Oklahoma had the nation's third-highest rate of hourly paid workers earning at or below the federal minimum wage of $7.25 an hour last year, according to the U.S. Bureau of Labor Statistics.
The bureau reported that 64,000 of the state's 890,000 hourly paid workers, or 7.2 percent, earned the federal minimum wage or less. Of those, 29,000 people earned exactly the federal minimum wage, while 35,000 earned less.
The rate was up from 2011, when 56,000 of the state's 828,000 hourly paid employees, or 6.8 percent, earned the federal minimum wage or less.
Nationwide, nearly 3.6 million workers were paid at or below the minimum wage last year, accounting for 4.7 percent of all hourly paid workers, down from 5.2 percent in 2011, according to the bureau.
Minimum-wage workers tended to be young. Workers younger than 25 represented about one-fifth of all hourly paid workers but made up nearly half of those paid the federal minimum wage or less, the bureau stated.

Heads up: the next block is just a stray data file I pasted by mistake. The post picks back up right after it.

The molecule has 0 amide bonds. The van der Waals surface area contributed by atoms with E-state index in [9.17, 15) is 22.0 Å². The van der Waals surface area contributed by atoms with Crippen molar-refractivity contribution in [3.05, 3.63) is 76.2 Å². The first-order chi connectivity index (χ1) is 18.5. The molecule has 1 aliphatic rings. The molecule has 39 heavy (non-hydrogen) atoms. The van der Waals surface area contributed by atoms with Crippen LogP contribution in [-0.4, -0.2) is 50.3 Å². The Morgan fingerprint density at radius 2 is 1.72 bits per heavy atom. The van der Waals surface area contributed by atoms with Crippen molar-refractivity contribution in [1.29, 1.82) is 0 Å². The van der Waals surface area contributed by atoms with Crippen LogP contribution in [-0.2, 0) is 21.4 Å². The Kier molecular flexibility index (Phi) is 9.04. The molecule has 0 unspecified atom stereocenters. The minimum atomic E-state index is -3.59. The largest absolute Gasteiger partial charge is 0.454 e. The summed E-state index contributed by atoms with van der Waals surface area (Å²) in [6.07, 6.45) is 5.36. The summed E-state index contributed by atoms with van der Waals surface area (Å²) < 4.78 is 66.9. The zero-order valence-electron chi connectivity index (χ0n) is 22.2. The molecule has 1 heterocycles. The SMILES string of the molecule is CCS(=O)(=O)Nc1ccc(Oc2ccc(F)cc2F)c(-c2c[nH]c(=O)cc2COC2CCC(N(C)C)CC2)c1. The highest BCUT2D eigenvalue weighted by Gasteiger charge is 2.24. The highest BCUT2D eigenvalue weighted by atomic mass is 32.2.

Idaho had the largest proportion of hourly paid workers earning at or below the federal minimum at 7.7 percent, followed by Texas at 7.5 percent.
States with the lowest percentage of hourly workers earning the minimum wage or below included Alaska, Oregon, California, Montana and Washington — all at less than 2 percent.
The number of Oklahoma workers earning minimum wage or less has fluctuated since data became available in 2000 — from 25,000 in 2007 to 72,000 in 2010, according to the bureau.
David Blatt, director of the Oklahoma Policy Institute, noted that data can be subject to a quirk in the survey or a change in the methodology, so he cautioned against putting too much emphasis on any given year.